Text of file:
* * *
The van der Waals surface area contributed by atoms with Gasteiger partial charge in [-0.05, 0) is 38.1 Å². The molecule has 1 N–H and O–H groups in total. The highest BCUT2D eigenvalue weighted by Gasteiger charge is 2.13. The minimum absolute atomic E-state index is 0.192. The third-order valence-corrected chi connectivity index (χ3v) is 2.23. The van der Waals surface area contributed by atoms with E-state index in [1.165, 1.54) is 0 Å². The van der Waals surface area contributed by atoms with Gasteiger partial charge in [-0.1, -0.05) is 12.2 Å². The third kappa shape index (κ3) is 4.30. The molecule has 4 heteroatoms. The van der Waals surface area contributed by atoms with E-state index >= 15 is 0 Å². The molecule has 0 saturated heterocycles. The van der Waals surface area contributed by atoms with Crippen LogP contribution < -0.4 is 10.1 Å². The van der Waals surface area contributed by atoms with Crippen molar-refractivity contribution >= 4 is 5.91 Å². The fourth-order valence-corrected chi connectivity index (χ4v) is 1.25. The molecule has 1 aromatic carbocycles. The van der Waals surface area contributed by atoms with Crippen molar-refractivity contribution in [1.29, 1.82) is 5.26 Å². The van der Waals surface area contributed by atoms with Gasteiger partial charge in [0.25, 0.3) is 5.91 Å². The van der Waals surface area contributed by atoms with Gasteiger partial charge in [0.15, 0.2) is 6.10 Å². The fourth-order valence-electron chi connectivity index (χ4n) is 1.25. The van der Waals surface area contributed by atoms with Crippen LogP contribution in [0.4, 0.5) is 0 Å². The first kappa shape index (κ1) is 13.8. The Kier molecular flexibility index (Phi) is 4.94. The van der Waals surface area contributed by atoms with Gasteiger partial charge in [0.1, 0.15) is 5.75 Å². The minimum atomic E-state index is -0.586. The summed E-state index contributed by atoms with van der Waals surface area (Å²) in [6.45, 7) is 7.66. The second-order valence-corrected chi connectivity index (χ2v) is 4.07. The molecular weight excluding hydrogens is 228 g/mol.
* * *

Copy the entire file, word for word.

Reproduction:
The van der Waals surface area contributed by atoms with Gasteiger partial charge in [-0.05, 0) is 38.1 Å². The molecule has 1 N–H and O–H groups in total. The highest BCUT2D eigenvalue weighted by Gasteiger charge is 2.13. The minimum absolute atomic E-state index is 0.192. The third-order valence-corrected chi connectivity index (χ3v) is 2.23. The van der Waals surface area contributed by atoms with E-state index in [1.165, 1.54) is 0 Å². The van der Waals surface area contributed by atoms with Gasteiger partial charge in [-0.1, -0.05) is 12.2 Å². The third kappa shape index (κ3) is 4.30. The molecule has 4 heteroatoms. The van der Waals surface area contributed by atoms with E-state index >= 15 is 0 Å². The molecule has 0 saturated heterocycles. The van der Waals surface area contributed by atoms with Crippen LogP contribution < -0.4 is 10.1 Å². The van der Waals surface area contributed by atoms with Crippen molar-refractivity contribution >= 4 is 5.91 Å². The fourth-order valence-corrected chi connectivity index (χ4v) is 1.25. The molecule has 1 aromatic carbocycles. The van der Waals surface area contributed by atoms with Crippen molar-refractivity contribution in [1.29, 1.82) is 5.26 Å². The van der Waals surface area contributed by atoms with Gasteiger partial charge in [0.25, 0.3) is 5.91 Å². The van der Waals surface area contributed by atoms with Gasteiger partial charge in [0.15, 0.2) is 6.10 Å². The fourth-order valence-electron chi connectivity index (χ4n) is 1.25. The van der Waals surface area contributed by atoms with Crippen LogP contribution in [0.4, 0.5) is 0 Å². The first kappa shape index (κ1) is 13.8. The Kier molecular flexibility index (Phi) is 4.94. The van der Waals surface area contributed by atoms with Gasteiger partial charge in [0.1, 0.15) is 5.75 Å². The minimum atomic E-state index is -0.586. The summed E-state index contributed by atoms with van der Waals surface area (Å²) in [6.45, 7) is 7.66. The second-order valence-corrected chi connectivity index (χ2v) is 4.07. The molecular weight excluding hydrogens is 228 g/mol.